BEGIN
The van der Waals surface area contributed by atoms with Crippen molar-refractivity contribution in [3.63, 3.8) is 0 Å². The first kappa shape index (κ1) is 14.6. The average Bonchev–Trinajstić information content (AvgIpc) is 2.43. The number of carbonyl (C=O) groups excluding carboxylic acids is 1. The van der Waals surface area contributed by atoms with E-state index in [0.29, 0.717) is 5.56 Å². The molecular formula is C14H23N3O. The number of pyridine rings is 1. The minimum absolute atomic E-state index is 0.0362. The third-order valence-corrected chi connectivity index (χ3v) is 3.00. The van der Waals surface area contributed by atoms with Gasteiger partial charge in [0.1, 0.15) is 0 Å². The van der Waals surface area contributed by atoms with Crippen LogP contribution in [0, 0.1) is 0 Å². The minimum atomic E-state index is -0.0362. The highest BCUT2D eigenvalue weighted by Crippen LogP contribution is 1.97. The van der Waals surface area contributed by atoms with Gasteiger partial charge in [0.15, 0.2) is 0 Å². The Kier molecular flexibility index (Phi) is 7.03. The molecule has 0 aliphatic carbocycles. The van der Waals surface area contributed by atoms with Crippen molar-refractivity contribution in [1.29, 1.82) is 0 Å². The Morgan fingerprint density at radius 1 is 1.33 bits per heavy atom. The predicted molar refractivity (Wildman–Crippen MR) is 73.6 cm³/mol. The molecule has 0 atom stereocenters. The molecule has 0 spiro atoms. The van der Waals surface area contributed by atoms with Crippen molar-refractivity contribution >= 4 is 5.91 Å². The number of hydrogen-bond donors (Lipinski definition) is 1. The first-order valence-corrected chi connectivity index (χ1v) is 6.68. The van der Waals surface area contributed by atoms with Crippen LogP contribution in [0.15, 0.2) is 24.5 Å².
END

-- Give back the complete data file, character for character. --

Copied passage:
The van der Waals surface area contributed by atoms with Crippen molar-refractivity contribution in [3.63, 3.8) is 0 Å². The first kappa shape index (κ1) is 14.6. The average Bonchev–Trinajstić information content (AvgIpc) is 2.43. The number of carbonyl (C=O) groups excluding carboxylic acids is 1. The van der Waals surface area contributed by atoms with E-state index in [0.29, 0.717) is 5.56 Å². The molecular formula is C14H23N3O. The number of pyridine rings is 1. The minimum absolute atomic E-state index is 0.0362. The third-order valence-corrected chi connectivity index (χ3v) is 3.00. The van der Waals surface area contributed by atoms with Gasteiger partial charge in [0.1, 0.15) is 0 Å². The van der Waals surface area contributed by atoms with Crippen LogP contribution in [0, 0.1) is 0 Å². The minimum atomic E-state index is -0.0362. The highest BCUT2D eigenvalue weighted by Crippen LogP contribution is 1.97. The van der Waals surface area contributed by atoms with Gasteiger partial charge in [0.15, 0.2) is 0 Å². The Kier molecular flexibility index (Phi) is 7.03. The molecule has 0 aliphatic carbocycles. The van der Waals surface area contributed by atoms with Crippen molar-refractivity contribution in [1.29, 1.82) is 0 Å². The Morgan fingerprint density at radius 1 is 1.33 bits per heavy atom. The predicted molar refractivity (Wildman–Crippen MR) is 73.6 cm³/mol. The molecule has 0 atom stereocenters. The molecule has 0 spiro atoms. The van der Waals surface area contributed by atoms with Crippen molar-refractivity contribution >= 4 is 5.91 Å². The number of hydrogen-bond donors (Lipinski definition) is 1. The first-order valence-corrected chi connectivity index (χ1v) is 6.68. The van der Waals surface area contributed by atoms with Crippen LogP contribution in [0.15, 0.2) is 24.5 Å².